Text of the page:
We at Antonelli’s are well aware that any mention of the King of Cheeses pulls up visions of a certain Italian powerhouse; however, we would be remiss not to acknowledge that – for the French – this is not quite accurate. France’s version of the title, ‘Le Roi des Fromages,’ possibly traces back to the year 774, when cheeses from the monastery of Reuil en Brie enticed the Frankish Emperor Charlemagne into arranging regular, long-distance deliveries to his distant capital. Fast forward to today, where a third generation family of cheesemakers has operated Fruitières Chabert with care since 1936, and milk from neighboring Savoie dairies ensures superior freshness and quality. Siblings Luc and Céline have been in charge since the 1990s, heralding an era of evolving the family’s traditions for international markets. This delightfully buttery lil’ disk ages into a decadent, creamy center paste underneath a thin, tangerine-hued rind, which discloses subtle notes of grass and hay.
Gassier Viognier’s zingy mineral notes unite with Chablochon for a long and lush finish, and balancing the cheese on Divina Mini Toasts makes for a harmonious whole.
Comte by Marcel Petite
Essex St. Cheese; Granges-Narboz, FRANCE
Raw Cow’s Milk; Firm
A disciple of simplicity, cheesemaker Marcel Petite viewed the commercialization of 1960s cheesemaking as a shameful sacrifice of quality, leading him to practice “Affinage Lent” (Slow Maturation). Marcel Petite raw milk Comte is made in the Jura Mountains of Eastern France, where farmers bring their Alpine milk to local cooperatives. Only produced May-Oct, it takes 140 gallons of milk to make one wheel of Comte! Aged in an underground fort that was converted into a cheese aging cave in the 1960's, cave masters tap on wheels with small hammers to discern when the wheels are ready to be enjoyed – and Antonelli’s is privileged with only the finest, hand-selected wheels! This cheese is known for exhibiting a wide range of flavor profiles and aromas, ranging from herbaceous and fruity to earthy, complex and nutty; and always with a base-note of deep heavy cream.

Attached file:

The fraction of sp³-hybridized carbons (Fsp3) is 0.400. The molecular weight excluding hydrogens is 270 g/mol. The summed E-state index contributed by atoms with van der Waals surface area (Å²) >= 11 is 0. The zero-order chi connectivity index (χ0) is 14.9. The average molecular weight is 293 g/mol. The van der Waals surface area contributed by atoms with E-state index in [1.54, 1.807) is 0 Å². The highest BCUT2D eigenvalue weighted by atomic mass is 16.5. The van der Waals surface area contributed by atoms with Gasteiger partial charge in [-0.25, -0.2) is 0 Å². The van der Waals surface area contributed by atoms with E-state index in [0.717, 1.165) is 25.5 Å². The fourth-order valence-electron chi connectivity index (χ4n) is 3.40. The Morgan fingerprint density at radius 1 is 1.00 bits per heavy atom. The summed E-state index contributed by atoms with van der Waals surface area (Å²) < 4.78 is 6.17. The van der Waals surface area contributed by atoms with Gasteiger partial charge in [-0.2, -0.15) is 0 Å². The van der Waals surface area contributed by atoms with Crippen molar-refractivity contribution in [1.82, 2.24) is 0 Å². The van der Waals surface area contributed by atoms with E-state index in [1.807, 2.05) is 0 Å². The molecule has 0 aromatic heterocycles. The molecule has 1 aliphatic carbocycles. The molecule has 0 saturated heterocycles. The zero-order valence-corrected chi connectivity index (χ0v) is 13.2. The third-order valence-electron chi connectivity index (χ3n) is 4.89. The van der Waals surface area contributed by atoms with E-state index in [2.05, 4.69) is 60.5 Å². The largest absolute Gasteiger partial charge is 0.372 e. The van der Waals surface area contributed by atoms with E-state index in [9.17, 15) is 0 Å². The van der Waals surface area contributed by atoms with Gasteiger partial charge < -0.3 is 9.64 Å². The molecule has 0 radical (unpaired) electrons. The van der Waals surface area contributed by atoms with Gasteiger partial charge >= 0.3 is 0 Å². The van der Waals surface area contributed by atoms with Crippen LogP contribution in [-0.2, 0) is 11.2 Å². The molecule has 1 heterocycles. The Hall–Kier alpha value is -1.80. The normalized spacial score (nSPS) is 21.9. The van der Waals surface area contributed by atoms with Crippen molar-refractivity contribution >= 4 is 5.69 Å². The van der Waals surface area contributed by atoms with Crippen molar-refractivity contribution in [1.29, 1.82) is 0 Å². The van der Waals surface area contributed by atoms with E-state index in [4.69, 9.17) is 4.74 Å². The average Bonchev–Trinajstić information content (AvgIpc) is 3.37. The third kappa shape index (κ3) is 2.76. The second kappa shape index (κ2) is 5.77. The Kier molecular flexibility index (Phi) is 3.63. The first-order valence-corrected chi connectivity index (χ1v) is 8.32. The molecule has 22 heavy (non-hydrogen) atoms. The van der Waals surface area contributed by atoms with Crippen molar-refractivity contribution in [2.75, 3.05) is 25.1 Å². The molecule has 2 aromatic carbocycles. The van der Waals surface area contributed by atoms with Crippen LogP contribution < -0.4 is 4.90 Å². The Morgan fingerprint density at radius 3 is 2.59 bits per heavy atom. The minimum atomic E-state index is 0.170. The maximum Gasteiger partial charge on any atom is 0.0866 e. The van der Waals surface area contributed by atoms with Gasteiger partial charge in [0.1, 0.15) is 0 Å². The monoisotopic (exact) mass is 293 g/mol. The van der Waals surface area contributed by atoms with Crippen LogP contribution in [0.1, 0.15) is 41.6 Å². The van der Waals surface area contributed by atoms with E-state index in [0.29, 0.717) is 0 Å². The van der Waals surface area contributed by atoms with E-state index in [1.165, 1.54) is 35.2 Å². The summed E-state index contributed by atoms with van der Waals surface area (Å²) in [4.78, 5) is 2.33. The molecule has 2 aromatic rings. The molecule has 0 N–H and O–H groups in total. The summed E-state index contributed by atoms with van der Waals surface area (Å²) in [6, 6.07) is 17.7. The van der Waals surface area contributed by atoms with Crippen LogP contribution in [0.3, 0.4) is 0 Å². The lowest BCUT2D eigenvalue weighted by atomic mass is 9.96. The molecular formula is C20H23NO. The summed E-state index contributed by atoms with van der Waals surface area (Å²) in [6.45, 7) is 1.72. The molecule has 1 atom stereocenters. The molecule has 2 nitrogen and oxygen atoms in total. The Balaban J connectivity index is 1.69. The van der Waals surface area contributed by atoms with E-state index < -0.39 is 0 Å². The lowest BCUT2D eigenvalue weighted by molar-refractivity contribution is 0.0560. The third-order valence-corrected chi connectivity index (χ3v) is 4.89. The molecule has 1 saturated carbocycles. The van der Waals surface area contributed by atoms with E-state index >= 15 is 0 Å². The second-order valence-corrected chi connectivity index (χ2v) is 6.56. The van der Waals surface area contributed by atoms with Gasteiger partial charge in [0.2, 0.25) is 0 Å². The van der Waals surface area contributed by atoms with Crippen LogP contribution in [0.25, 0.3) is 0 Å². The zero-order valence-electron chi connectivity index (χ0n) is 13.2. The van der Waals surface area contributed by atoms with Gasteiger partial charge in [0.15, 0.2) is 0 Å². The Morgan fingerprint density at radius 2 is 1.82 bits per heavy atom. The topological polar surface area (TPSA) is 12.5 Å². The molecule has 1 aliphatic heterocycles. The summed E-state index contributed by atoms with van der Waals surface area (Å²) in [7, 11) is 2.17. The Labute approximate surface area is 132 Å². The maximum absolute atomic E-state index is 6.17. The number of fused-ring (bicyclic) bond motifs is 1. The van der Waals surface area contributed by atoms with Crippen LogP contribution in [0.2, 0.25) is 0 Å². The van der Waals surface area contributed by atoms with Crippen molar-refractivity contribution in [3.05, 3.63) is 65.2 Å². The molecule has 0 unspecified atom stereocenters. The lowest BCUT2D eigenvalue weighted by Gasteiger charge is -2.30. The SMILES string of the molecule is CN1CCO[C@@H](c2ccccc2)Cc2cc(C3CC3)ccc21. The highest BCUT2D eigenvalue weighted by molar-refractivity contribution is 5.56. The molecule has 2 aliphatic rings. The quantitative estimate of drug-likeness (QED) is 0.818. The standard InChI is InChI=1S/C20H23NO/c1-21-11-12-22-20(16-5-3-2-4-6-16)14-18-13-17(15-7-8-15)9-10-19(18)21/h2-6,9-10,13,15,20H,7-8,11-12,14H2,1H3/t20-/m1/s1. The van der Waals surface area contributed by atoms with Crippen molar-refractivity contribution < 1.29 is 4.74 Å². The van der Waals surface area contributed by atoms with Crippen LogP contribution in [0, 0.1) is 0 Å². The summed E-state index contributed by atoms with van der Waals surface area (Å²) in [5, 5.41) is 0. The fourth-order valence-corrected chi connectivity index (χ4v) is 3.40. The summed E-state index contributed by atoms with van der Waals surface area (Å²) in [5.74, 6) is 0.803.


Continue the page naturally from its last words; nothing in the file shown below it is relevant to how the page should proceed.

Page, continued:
Tiny, punchy gherkins the French elegantly term ‘Cornichons’ may be unassuming, but with Comte Petite, they unlock a next level of flavors. It’s perfect timing to open up your bottle of Château Maris Pays d'Oc Rouge – and liberate its fresh red fruit notes.
Gabriel Coulet; France
Raw Sheep’s Milk, Blue
“The King of Blue Cheeses” feels like an especially royal title, and King Charles VI (15th century) granted exclusive production rights to the inhabitants of Roquefort, making the caves 'protected.' This was a very significant ‘First’ for France, and in 1925, Roquefort officially became the first recognised Appellation d'Origine, or A.O.C., cheese. In 1872, Guilhaume Coulet built a wine cellar that later was turned into a cheese aging cave, and today, five generations later, the company is still family-run. Limestone native to the area affects native grasses and wildflowers in the sheep's diet, contributing to a flavor profile that cannot be replicated anywhere else in the world. Loaves of Rye bread are placed in the aging caves, which encourage Penicillium Roqueforti – bestowing the cheese with its distinctive flavor and brilliant blue-green marbling. Rich, high butterfat raw milk yields a creamy, snow white paste, and a perfectly balanced sweet-meets-salty flavor profile.
Pair Roquefort with the “all juice and freshness” of Château Maris Pays d'Oc Rouge; further Roquefort’s soul-fruit journey with Ebee Honey’s Orange Blossom honey sticks.